Why It’s Important to Unplug

Unplug

What does it mean to “unplug” today?  It means staying away from all electronics and technology to get back to yourself, the nature around you, and the people close to you.

I went camping recently, something I haven’t done in nine years.  Camping was always a summer constant with my immediate family growing up until my sister and I were old enough to get summer jobs.  We broke out the tipi (what else would you expect from my eccentric father), hung tarps in trees around the camp site for shade and protection, and enjoyed each other’s company through old stories, songs, and s’mores galore.

I’m also a ’90’s kid where “getting away from technology” was forgetting your cassette player at home.  Which, heaven forbid, I would since the latest N’SYNC album went everywhere with me, camping be damned. What has changed for me since my last camping trip besides the heart-breaking fact that N’SYNC are no longer together?  (Insert me singing “I Want You Back” to my computer screen here.)

Technology is everywhere, ingrained in our lives so deeply we feel like we “can’t live without it.”  Besides the fact that my job and degree wouldn’t exist without the Internet or a computer, the rest of my life is full of electronic joy and distraction of all sorts.  I wake up every day to the alarm on my phone, work and play on my phone, and keep in touch with friends, family, and current events on my phone.  My DVR records all my shows so I can watch them whenever I want.  My e-reader and iPod fit more books and music than the average ’90’s record store or library.  The Internet has anything and everything imaginable from cat videos to quantum physics, for crying out loud!  Why would I ever want to get away from it all?

Remember: most, if not all, of the technology you use every day is something you CAN live without, just as the generations of people before you who “got by” just fine with what they had.  Entertaining yourself without a wireless Internet connection is easier than you think, just as camping isn’t the only way you can unplug.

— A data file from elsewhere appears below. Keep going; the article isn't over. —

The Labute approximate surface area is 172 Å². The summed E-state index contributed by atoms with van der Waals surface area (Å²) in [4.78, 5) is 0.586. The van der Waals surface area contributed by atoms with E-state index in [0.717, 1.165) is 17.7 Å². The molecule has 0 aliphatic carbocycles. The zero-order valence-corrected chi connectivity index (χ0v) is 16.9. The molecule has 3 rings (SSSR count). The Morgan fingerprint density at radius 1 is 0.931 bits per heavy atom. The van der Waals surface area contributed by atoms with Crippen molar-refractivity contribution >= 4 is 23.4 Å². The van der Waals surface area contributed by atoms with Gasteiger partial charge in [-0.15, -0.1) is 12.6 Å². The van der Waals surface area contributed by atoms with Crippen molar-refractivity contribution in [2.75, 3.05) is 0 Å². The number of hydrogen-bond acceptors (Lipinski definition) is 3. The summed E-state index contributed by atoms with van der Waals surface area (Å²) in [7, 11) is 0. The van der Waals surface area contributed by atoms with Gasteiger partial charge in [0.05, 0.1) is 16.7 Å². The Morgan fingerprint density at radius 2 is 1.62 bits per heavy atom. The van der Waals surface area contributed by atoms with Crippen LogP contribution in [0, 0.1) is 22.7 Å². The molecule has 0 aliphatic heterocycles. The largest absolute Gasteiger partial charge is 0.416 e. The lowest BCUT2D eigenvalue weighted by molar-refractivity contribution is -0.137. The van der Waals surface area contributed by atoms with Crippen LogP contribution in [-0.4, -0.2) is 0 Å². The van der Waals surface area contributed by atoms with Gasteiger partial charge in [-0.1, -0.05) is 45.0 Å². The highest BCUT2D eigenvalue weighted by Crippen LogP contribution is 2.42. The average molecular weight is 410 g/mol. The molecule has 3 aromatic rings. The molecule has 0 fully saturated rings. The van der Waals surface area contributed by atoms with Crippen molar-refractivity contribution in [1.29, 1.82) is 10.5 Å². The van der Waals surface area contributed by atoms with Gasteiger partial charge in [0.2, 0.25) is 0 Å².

Read a book or magazine (the kind made from paper, not pixels).  Chat with friends all in the same room and pay attention to THEM, not your phone in your pocket.  Take a walk, hike, bike, swim, or run.  Play with your pet.  Cook a nice meal (preferably avoiding the microwave as much as possible).  Write something down on paper with a pencil or pen rather than typing it out.  Take up a craft that uses more imagination and creativity than electronics.  Or, sometimes I like to do this, sit near your open window or on your patio and listen to the world around you.

To unplug from the present is to plug back into your true self and open up the world around you.  What will you do to unplug today?

About Mandy Norman

Mandy is a content manager and designer by day, and crafter/hobby writer/thinker by night. Her relationship with her cat, giraffes, music, and caffeine are borderline unhealthy, but nothing stops her from speaking her mind and “making things look pretty.” She mans two blogs in her spare time, whatmandythinks and whatmandyloves. See All of Mandy's Posts

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